with Tommy Sanders

Q: Has anything really changed in bass fishing in the past 50 years?

- Phil O'Brien, Oak Ridge, TN

A: New Bass Fishing Technology

Photo of a bass boat

Let’s quickly review the things that haven’t changed in the sport of bass fishing over the last half century: 

Bass.

That’s it, and I’m not so sure that the fish haven’t slipped some changes in on me as well.

But everything else has changed, and in this sport, unlike football or basketball, the changes have all been about advances in technology.

I think about the guys, 50 years ago, who went out on the water in a V-bottom boat with a 20-horse engine.  If they were serious, they’d have the latest glass rod with a nice reel.  Maybe some of them had a bit of that new monofilament line, but most likely some braided Dacron.

If they wanted to know what the terrain was like under the water, they might be lucky enough to have a contour paper map but most likely studied the bank for clues. To find depths, they could measure their line as it came up from the bottom. 

To quietly troll was often a matter of deftly feathering a boat paddle in one hand and casting with the other.  And if they wanted to stop and thoroughly work over a spot, they could drop an anchor tied to a rope or use the rope to tie off to a tree. 

If they caught them well one day in deep water, they could eyeball the spot and try to triangulate a position or just improvise some kind of buoy marker and hope it was still there the next day.

Today I stand on the dock at a Bassmaster Elite series event and see the 21-foot boats that can handle just about any kind of water and make 300-mile round trips in a fishing day, courtesy of 225-horsepower engines.

Strapped to the decks and below decks are a couple dozen rods constructed of the lightest and strongest composite materials that the late space program was able to develop.  The line is similarly strong, light, invisible and nearly indestructible, thanks to the same technology.

The boat paddle is gone, replaced by a 36-volt trolling motor.  The anchoring is instantaneous as poles drop into the water at the push of a button.  And if the water is too deep, then that sweet trolling motor has GPS programmed into it that can hold you on a spot, come wind or current.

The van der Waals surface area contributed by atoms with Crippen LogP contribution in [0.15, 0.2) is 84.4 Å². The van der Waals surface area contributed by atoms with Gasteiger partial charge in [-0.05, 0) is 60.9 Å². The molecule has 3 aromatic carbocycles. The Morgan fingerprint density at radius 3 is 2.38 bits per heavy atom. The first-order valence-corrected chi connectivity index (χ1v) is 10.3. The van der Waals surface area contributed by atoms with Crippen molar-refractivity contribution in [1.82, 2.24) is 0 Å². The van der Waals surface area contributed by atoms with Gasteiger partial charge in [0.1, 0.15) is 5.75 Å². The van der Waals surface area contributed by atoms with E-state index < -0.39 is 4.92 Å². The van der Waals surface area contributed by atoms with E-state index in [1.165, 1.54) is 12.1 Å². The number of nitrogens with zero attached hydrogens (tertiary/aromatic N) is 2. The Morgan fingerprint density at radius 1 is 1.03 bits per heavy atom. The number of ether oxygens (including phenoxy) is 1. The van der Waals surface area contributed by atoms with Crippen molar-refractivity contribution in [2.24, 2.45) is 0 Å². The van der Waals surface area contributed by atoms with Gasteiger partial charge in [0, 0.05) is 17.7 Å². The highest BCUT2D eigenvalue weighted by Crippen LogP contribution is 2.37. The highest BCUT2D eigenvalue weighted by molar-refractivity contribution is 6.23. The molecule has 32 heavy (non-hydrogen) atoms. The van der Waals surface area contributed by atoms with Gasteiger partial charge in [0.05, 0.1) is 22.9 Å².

Depth, water temperature, presence of baitfish and big fish, and underwater structure you get with a quick glance at an oversized LED screen.  No more triangulating, either –  the guys on this dock all have hundreds of waypoints punched into their GPS system.

It’s just another planet from 50 years ago.

But, you say, these are all just mechanical gizmos that are no substitute for experience. There’s space-age technology now, for sure, but it’s the space between the ears that’s most important.

Well, we’ve got an app for that, too.  At the fingertips of everyone who has ever thought about getting better at fishing is the most incredible treasure trove of tips, techniques, fishing reports, tournament statistics, videos, satellite mapping, message boards and everything else the almighty internets can provide.

It’s breathtaking, this leap forward.  But believe it or not, while all this technology has made everyone better, it hasn’t made everyone great.  The fact of the matter is that on the Bassmaster Elite series, there’s one guy who has won 20 events, while for the rest of the field the average number of tournaments won probably has a decimal point in front of it.

Strange to say it, but it’s kind of comforting to know that despite all the technology, a strong work ethic and a good bit of God-given talent still count for something. 


Previous Articles by Tommy Sanders



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A: Sight fishing is the battle of the brains

Xray image of a human head

This is the time of the year when we celebrate the opportunity to catch spawning fish. It’s an important time for bass anglers — a limited, once-a-year opportunity. In fact, I think most bass fishermen should trade in one of their holidays from other times of the year and celebrate Spawning Day in spring or late winter, as the case may be. That would be well worth giving up a Labor Day or Presidents Day or even a Valentine’s Day if you can swing it.Read More


Q: Hey Q and A, why can't I take a banana with me when I'm fishing?

A. You said the word banana. I’m throwing you out of the magazine because you are an obvious bringer of bad luck.

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Here’s why:  200 years ago, sea captains in the tropics would occasionally bring crates of bananas on board to supplement the ship’s food supplies.  These crates would harbor the occasional snake or spider.  When the captain found a snake in his chest of drawers or a spider in his drawers, there would be hell to pay.  No more bananas on the boat. And that’s the origin of the famous banana superstition. Read More


We Lost A Lot: Remembering Jose Wejebe

Photo of Jose Wejebe

The human mind will go through some incredible contortions when it’s confronted with something it cannot and does not want to come to terms with.

It will grasp for things like disbelief, denial, and the hope that somehow what’s happening is all a bad dream from which you will soon awaken. That’s the way it felt for all of us who knew the one and only Jose Wejebe. That’s the way it still feels, a few weeks into the aftermath of his passing. We lost a lot.

We met Jose 20 years ago at an event called the S.L.A.M. tournament in Key West, Fla., a celebrity event that paired famous sports and media figures with a local saltwater guide to make up a two-person team..Read More